What Research Must Be Reviewed
All research at the University of Minnesota that involves humans,
human tissue, or records gathered on human subjects requires IRB review.
This is true regardless of its funding source or area of research.
Research that requires IRB review includes any research on human
In addition, the following circumstances will require IRB review.
- is conducted by University faculty, staff, or students;
- involves University patients, students, staff, or faculty as
- is performed on the premises of the University;
- is performed with, or involves the use of, facilities or equipment
belonging to the University;
- satisfies a requirement imposed by the University for the award of
a degree or for the completion of a course of study; or
- is certified by a dean or department head to satisfy an obligation
of a faculty appointment at the University, including clinical or adjunct
Affiliated faculty research
Research conducted by "affiliated faculty" (including
who hold clinical or adjunct appointments) is also subject to IRB review.
Research conducted at another institution
Research projects conducted at other sites should be reviewed by the University of Minnesota IRB as well as by the other institution's IRB.
Research that is part of multicenter clinical trials
Approval of a document at the national level is not sufficient to bypass approval at the local level. Therefore, documents must also be submitted for IRB review.
Research in foreign countries
Research conducted by University researchers in foreign countries
falls under University guidelines. Although they cannot be imposed on
other cultures, the standards for ethical conduct cannot be lowered.
Human subjects in foreign countries deserve the same level of protection
as subjects in the United States.
Research conducted in courses
Courses in research methods and class assignments involving research with human subjects require IRB approval.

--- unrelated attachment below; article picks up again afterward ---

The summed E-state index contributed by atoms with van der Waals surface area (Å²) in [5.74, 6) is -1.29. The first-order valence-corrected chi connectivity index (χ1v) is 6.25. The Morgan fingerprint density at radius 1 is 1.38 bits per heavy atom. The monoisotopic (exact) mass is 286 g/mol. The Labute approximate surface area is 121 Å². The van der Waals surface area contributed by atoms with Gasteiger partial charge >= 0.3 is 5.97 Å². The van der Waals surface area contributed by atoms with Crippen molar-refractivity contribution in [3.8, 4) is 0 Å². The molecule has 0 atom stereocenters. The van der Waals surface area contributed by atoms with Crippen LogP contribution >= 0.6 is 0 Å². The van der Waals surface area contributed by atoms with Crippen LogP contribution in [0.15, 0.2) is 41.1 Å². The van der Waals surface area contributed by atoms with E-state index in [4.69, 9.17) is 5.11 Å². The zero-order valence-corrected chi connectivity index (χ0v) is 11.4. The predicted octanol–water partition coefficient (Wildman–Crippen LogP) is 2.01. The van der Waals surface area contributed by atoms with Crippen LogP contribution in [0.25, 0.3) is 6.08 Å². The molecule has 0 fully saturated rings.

Faculty-supervised student research
Faculty must take an active role in ensuring that research projects are conducted in accordance with the IRB's requirements.
Research at a pilot or feasibility stage
Pilot and feasibility studies, even those with only one human subject, require the same review as full-scale research projects. Applications to the IRB for pilot studies should be identified as such, and subjects must be told during
the consent process that the study is a pilot.
Research involving secondary use of data
Projects that use data on human subjects gathered in earlier projects and in which individual identifiers are present require IRB review.
If, however, the data is gathered by someone who has legitimate access to
the records and who gives the investigator only "blinded" data (meaning
the investigator is unable to identify the subjects), the research project
may qualify for an exemption from full review.
Research using "waste" and "extra" material
Research conducted on "waste" or "extra" human
tissue or fluids must be submitted for review.
If the original consent for the clinical procedure contains permission
for the use of "waste" material for research, the IRB may not
require another consent form. Collection and use of "extra"
material will need IRB review.
- "Waste" material is defined as material that is collected
originally for clinical or diagnostic purposes but is no longer needed.
- "Extra" material is defined as material that is collected
above and beyond what is needed for a clinical or diagnostic procedure but
for investigational purposes.
Research projects in which the researcher is a
under contract with the University
IRB review is not required if the researcher has a strict consulting relationship in which:
All three of these criteria must be met, or the IRB will need to
review the project.
- the researcher is hired on his or her own time,
- the researcher holds no rights in the work, and
- neither the researcher nor the University retains any data.